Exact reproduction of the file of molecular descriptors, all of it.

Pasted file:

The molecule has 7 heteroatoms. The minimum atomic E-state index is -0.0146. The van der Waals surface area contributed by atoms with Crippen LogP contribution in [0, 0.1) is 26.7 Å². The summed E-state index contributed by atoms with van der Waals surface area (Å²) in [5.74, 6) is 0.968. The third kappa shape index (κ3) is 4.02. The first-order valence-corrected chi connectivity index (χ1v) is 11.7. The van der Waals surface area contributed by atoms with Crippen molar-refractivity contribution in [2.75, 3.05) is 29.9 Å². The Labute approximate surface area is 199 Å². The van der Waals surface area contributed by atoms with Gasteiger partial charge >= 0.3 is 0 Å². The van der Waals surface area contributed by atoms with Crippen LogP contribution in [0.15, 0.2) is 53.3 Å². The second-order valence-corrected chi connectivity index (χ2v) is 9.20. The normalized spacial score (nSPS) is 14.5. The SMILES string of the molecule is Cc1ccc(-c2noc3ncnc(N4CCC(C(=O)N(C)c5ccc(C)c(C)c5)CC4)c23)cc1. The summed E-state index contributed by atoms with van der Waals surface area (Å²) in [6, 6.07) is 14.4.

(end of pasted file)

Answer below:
The molecule has 7 heteroatoms. The minimum atomic E-state index is -0.0146. The van der Waals surface area contributed by atoms with Crippen LogP contribution in [0, 0.1) is 26.7 Å². The summed E-state index contributed by atoms with van der Waals surface area (Å²) in [5.74, 6) is 0.968. The third kappa shape index (κ3) is 4.02. The first-order valence-corrected chi connectivity index (χ1v) is 11.7. The van der Waals surface area contributed by atoms with Crippen molar-refractivity contribution in [2.75, 3.05) is 29.9 Å². The Labute approximate surface area is 199 Å². The van der Waals surface area contributed by atoms with Gasteiger partial charge >= 0.3 is 0 Å². The van der Waals surface area contributed by atoms with Crippen LogP contribution in [0.15, 0.2) is 53.3 Å². The second-order valence-corrected chi connectivity index (χ2v) is 9.20. The normalized spacial score (nSPS) is 14.5. The SMILES string of the molecule is Cc1ccc(-c2noc3ncnc(N4CCC(C(=O)N(C)c5ccc(C)c(C)c5)CC4)c23)cc1. The summed E-state index contributed by atoms with van der Waals surface area (Å²) in [6, 6.07) is 14.4.